What to do when you bring home your new puppy. If you are going to bring a new puppy to your home then this will be very helpful as you welcome your new addition to your family. This topic will cover every basic requirements, supplies, preparation steps to the car ride home, tips for care of a puppy and the first few days how to introduce him or her to your family and certain precautionary measures for the safety of your puppy.
Puppy Care Guide:
Before you bring your puppy home, prepare yourself with the following basic requirements and supplies:-
- Premium puppy food to get your new puppy off to a good start, stainless steel non-tip food and water bowls.
- Identification tags with your puppy’s name and your contact information.
- A collar, and a leather or nylon six foot leash that is 1/2 to 3/4 inches wide.
- Stain remover for accidents.
- Brushes and combs suited to your puppy’s coat, dog shampoo.
- Nail clippers.
- Tooth brush and tooth paste.
- High-quality safe chew toys to ease teething.
- Flea, tick, and parasite controls.
A room, or at least a proper place he can call his own, like a cage or a crate that will fit his adult size. Atleast, if you can’t arrange it please don’t be cruel to have a puppy at your home.
Tips for Care of a Puppy:
Here discuss the things to think, realize and do before bringing a puppy to your home. Once you have the above supplies, it is time to puppy-proof your home. Raising a puppy is a more like raising small children. They get into everything. Some of what they get into can be hazardous to their health. So start preparing for your puppy’s arrival long before the actual date. Some helpful tips for care of a puppy are as follows:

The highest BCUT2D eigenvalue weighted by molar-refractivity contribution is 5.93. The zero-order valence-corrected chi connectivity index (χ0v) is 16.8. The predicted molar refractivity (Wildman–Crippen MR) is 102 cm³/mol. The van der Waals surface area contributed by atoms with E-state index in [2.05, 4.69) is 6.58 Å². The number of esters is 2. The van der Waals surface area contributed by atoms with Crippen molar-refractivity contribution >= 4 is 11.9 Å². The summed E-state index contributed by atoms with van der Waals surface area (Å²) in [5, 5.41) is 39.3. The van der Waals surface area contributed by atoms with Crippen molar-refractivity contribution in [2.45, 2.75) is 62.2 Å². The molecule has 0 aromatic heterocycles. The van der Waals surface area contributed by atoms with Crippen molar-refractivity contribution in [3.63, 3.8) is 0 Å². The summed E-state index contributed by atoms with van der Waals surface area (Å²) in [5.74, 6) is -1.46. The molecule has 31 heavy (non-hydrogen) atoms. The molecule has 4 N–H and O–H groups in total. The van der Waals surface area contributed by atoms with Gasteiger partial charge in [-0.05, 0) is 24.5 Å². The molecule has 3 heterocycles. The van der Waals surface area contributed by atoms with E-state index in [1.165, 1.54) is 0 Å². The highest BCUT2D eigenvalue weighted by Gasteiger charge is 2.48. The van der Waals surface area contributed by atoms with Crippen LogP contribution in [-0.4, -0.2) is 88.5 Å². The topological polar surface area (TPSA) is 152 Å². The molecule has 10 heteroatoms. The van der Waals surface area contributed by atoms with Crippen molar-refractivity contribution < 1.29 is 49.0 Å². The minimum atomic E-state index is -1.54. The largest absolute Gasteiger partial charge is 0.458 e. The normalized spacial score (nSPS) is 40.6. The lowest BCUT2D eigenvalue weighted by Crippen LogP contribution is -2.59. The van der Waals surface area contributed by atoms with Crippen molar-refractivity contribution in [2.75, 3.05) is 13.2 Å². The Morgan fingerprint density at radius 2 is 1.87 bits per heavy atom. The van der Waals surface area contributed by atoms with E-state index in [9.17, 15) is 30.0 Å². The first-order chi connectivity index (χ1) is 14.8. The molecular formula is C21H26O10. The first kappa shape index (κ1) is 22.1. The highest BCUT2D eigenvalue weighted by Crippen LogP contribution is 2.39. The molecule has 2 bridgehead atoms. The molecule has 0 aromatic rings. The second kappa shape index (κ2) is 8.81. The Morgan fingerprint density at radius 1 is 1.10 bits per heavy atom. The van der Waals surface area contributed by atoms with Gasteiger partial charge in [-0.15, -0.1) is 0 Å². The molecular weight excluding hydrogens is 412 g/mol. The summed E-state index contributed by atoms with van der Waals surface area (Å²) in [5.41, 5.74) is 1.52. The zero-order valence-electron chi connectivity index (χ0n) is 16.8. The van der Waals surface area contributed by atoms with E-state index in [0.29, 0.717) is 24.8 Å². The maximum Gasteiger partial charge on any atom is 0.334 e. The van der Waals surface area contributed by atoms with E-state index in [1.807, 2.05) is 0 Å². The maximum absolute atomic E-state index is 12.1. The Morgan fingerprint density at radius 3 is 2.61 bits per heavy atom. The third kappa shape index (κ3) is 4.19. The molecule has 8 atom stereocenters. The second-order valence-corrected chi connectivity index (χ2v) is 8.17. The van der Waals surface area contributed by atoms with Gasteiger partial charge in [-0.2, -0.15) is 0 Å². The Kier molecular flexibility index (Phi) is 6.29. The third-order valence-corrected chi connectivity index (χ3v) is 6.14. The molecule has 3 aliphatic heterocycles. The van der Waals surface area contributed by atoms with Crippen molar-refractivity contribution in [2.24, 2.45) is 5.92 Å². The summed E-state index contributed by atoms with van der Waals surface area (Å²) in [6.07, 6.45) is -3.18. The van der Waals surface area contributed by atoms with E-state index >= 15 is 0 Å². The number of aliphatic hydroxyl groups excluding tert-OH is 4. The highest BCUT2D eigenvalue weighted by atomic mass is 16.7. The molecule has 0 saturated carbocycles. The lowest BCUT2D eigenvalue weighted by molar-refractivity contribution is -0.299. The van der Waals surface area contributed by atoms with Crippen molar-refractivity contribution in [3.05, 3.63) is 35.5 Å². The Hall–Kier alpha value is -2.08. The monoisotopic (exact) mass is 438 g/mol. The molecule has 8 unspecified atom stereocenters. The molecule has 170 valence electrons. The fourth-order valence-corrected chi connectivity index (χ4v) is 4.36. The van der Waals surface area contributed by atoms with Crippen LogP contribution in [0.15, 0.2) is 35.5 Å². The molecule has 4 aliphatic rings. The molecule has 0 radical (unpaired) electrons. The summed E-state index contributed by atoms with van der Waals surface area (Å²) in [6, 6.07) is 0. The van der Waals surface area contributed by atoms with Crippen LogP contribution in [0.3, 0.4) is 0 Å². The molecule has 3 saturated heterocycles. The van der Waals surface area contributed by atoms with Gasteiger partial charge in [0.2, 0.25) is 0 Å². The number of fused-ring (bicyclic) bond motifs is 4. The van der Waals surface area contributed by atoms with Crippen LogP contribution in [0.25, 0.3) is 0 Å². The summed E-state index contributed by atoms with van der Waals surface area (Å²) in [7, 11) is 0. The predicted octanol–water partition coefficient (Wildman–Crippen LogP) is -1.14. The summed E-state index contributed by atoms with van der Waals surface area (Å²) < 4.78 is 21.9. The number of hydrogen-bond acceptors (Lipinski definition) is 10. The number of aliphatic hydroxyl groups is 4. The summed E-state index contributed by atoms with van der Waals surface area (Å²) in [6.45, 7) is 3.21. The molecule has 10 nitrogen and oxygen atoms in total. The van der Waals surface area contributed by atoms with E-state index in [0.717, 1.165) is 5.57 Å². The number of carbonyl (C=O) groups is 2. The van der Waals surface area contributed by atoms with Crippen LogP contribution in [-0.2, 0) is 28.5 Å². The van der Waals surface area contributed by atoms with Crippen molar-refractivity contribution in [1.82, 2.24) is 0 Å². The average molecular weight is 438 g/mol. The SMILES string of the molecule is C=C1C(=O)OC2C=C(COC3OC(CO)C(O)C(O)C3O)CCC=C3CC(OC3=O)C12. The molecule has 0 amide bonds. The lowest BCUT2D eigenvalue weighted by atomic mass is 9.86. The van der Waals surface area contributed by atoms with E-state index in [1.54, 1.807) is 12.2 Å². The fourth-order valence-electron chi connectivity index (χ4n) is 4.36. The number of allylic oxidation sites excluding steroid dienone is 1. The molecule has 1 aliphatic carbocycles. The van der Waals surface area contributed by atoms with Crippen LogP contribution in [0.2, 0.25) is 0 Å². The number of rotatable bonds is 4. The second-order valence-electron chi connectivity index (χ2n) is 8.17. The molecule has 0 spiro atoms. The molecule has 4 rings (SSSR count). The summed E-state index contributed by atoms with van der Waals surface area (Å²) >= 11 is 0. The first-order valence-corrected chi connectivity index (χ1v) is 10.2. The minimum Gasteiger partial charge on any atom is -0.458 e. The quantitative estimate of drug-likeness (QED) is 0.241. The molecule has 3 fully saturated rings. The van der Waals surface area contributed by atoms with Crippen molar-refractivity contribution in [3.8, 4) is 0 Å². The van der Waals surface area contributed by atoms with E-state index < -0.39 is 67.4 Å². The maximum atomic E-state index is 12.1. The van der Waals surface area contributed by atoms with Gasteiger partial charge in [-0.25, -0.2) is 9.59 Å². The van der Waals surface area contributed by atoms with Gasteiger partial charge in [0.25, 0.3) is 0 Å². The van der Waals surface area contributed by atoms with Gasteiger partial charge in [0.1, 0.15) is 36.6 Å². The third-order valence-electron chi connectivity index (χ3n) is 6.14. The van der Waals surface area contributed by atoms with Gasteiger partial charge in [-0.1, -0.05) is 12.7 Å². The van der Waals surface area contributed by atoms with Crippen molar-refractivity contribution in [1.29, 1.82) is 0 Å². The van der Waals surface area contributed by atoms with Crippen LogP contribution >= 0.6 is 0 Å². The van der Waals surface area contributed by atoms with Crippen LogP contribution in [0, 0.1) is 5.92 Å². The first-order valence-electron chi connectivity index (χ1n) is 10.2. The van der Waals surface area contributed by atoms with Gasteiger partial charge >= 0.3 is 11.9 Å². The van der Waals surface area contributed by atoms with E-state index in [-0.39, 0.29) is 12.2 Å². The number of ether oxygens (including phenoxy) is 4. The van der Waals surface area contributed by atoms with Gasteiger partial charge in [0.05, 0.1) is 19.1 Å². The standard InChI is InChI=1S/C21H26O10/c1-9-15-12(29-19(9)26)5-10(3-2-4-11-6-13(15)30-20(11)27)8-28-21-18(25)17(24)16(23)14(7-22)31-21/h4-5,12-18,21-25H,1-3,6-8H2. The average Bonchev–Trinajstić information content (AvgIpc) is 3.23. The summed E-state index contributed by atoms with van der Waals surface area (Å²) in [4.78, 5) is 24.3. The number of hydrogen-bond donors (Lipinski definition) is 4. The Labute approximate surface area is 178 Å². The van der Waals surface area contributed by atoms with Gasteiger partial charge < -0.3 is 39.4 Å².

- If you get down on your hands and knees to view the world like your puppy will, it will help you to find things that you would not have seen otherwise. For example electrical wires, small objects hidden under couches and chairs that could be swallowed, or hiding spaces where a small pup could get stuck. There are sprays that can be applied to furniture legs, woodwork, and other immovable items to help deter your puppy from chewing on things you don’t want him to chew on.